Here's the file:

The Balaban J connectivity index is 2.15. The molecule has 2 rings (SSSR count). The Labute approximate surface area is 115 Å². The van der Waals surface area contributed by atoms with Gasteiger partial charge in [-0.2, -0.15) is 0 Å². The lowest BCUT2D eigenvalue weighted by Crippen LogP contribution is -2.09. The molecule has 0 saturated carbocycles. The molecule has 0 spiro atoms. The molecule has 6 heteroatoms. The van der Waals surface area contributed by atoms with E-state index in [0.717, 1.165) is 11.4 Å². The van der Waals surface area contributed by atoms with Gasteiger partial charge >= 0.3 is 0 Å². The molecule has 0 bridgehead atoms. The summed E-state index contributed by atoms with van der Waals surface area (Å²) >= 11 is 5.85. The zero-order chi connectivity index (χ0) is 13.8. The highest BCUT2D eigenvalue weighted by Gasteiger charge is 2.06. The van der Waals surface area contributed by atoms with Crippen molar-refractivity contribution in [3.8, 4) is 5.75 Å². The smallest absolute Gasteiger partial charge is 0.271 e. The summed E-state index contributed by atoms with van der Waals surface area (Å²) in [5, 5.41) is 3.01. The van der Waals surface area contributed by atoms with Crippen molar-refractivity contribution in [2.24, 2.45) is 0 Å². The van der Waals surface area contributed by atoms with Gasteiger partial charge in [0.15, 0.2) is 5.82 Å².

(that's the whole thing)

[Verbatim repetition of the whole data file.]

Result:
The Balaban J connectivity index is 2.15. The molecule has 2 rings (SSSR count). The Labute approximate surface area is 115 Å². The van der Waals surface area contributed by atoms with Gasteiger partial charge in [-0.2, -0.15) is 0 Å². The lowest BCUT2D eigenvalue weighted by Crippen LogP contribution is -2.09. The molecule has 0 saturated carbocycles. The molecule has 0 spiro atoms. The molecule has 6 heteroatoms. The van der Waals surface area contributed by atoms with E-state index in [0.717, 1.165) is 11.4 Å². The van der Waals surface area contributed by atoms with Gasteiger partial charge >= 0.3 is 0 Å². The molecule has 0 bridgehead atoms. The summed E-state index contributed by atoms with van der Waals surface area (Å²) >= 11 is 5.85. The zero-order chi connectivity index (χ0) is 13.8. The highest BCUT2D eigenvalue weighted by Gasteiger charge is 2.06. The van der Waals surface area contributed by atoms with Crippen molar-refractivity contribution in [3.8, 4) is 5.75 Å². The smallest absolute Gasteiger partial charge is 0.271 e. The summed E-state index contributed by atoms with van der Waals surface area (Å²) in [5, 5.41) is 3.01. The van der Waals surface area contributed by atoms with Crippen molar-refractivity contribution in [2.24, 2.45) is 0 Å². The van der Waals surface area contributed by atoms with Gasteiger partial charge in [0.15, 0.2) is 5.82 Å².